Reflecting National Trends, Vast Majority of Iowans Say They Support a Higher Minimum Wage:

Nearly two-thirds of Iowans support raising the minimum wage from its current level of $7.25, according to a new Des Moines Register poll released yesterday.  Iowa Senator Tom Harkin, Chairman of the Senate Health, Education, Labor, and Pensions (HELP) Committee, is the Senate author of legislation that would increase the minimum wage over three steps to $10.10, then provide for automatic, annual increases linked to changes in the cost of living.  The bill, which is sponsored by Congressman George Miller (D-CA) in the U.S. House, would also gradually raise the minimum wage for tipped workers, which currently stands at just $2.13 an hour.  A similar bill is also under consideration by the Iowa Legislature.

"From now on, we want to change what's happening in America with low-wage workers.  No longer, in the future, will you work full-time...and still fall below the poverty line," said Harkin, who appeared on C-SPAN's "Newsmakers" program yesterday to discuss why raising the minimum wage is the right thing to do for millions of working families and the American economy.  "Studies show it's a pro-growth policy, that it will increase the gross domestic product.  We know that low-wage workers tend to spend every extra dollar they get, and they spend it locally and at local merchants. It has a great multiplier effect in our economy."  Watch Harkin's appearance on Newsmakers here.

The Des Moines Register poll showed broad support among Iowans for raising the minimum wage, with 89 percent of registered Democrats?along with 67 percent of registered independents?supportive of efforts to raise the current federal minimum wage of $7.25. Registered Republicans in Iowa are almost evenly split on the issue.  The Des Moines Register's poll is reflective of national polls showing strong backing for raising the minimum wage, with the paper citing a Gallup Poll showing 76 percent of American adults favored raising the minimum wage, and a Quinnipiac poll in January finding that 72 percent of Americans wanted a higher rate.

Working Iowa Families Unable to Make Ends Meet on Current Minimum Wage; Raising the Minimum Wage Would Benefit 300,000 Iowans:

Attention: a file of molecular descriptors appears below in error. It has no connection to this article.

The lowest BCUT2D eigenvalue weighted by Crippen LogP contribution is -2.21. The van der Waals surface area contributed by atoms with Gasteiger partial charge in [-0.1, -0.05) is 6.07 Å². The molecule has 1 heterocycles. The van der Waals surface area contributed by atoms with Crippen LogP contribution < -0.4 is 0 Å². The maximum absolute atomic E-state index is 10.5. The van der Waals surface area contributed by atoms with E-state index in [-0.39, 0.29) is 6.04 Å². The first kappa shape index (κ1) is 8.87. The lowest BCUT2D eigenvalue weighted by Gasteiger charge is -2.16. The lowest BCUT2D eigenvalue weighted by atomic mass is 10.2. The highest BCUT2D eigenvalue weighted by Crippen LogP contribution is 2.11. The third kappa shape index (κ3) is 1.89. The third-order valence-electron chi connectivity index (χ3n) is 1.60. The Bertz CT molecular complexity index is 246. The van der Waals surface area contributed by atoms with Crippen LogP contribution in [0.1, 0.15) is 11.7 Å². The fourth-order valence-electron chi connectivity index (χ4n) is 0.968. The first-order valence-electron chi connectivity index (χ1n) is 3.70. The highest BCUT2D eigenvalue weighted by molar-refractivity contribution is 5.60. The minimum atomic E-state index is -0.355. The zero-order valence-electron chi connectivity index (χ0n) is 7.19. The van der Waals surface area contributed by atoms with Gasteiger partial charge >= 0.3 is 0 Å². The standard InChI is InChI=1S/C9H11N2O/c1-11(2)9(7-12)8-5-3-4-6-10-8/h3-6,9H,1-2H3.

The Register also reported on a recent study from the Iowa Policy Project showing that the current federal minimum wage of $7.25, which is also the minimum wage in Iowa, leaves working families in Iowa unable to cover "rock bottom" costs. Several key costs of living?including average food, housing costs, transportation, clothing, and household expenses in Iowa?have increased in recent years, while the minimum wage has remained stagnant for nearly five years.  An estimate from Progress Iowa shows that approximately 300,000 Iowans would benefit from Senator Harkin's bill to raise the minimum wage to $10.10.

Fast Facts on the Minimum Wage:

The minimum wage today is at a historic low, and  has lost 32 percent of its buying power since its peak in 1968.  If the minimum wage had kept up with inflation since 1968, it would be worth roughly $10.71 per hour today.?

According to recent research conducted by the Economic Policy Institute, 28 million American workers would get a raise under the bill.  More than half of these are women, and 15 million women would get a raise.  The vast majority (88 percent) are adult workers, not teenagers.  Over 14 million children?19 percent of American children?have a parent who will get a raise.

The minimum wage today pays only $15,000 per year, which is more than $3,500 below the poverty level for a family of three.  The Harkin-Miller proposal will boost the yearly minimum wage salary to $21,000, lifting families above the poverty line.

Increasing the minimum wage to $10.10 per hour will give $35 billion in raises to millions of workers over the course of three increases, and increase GDP by nearly $22 billion as workers spend their raises in their local businesses and communities.  This economic activity will generate 85,000 new jobs over the same timeframe.

In 2014, 21 states and the District of Columbia will have state minimum wages above the federal level.  Ten states already have indexing in place to ensure that minimum wage workers do not fall behind, and an eleventh will start in 2015.  Thirty-two states have already acted to increase their minimum wage for tipped workers above $2.13 an hour.

For more information on the Fair Minimum Wage Act, please contact Kate Cyrul Frischmann ( or Allison Preiss (

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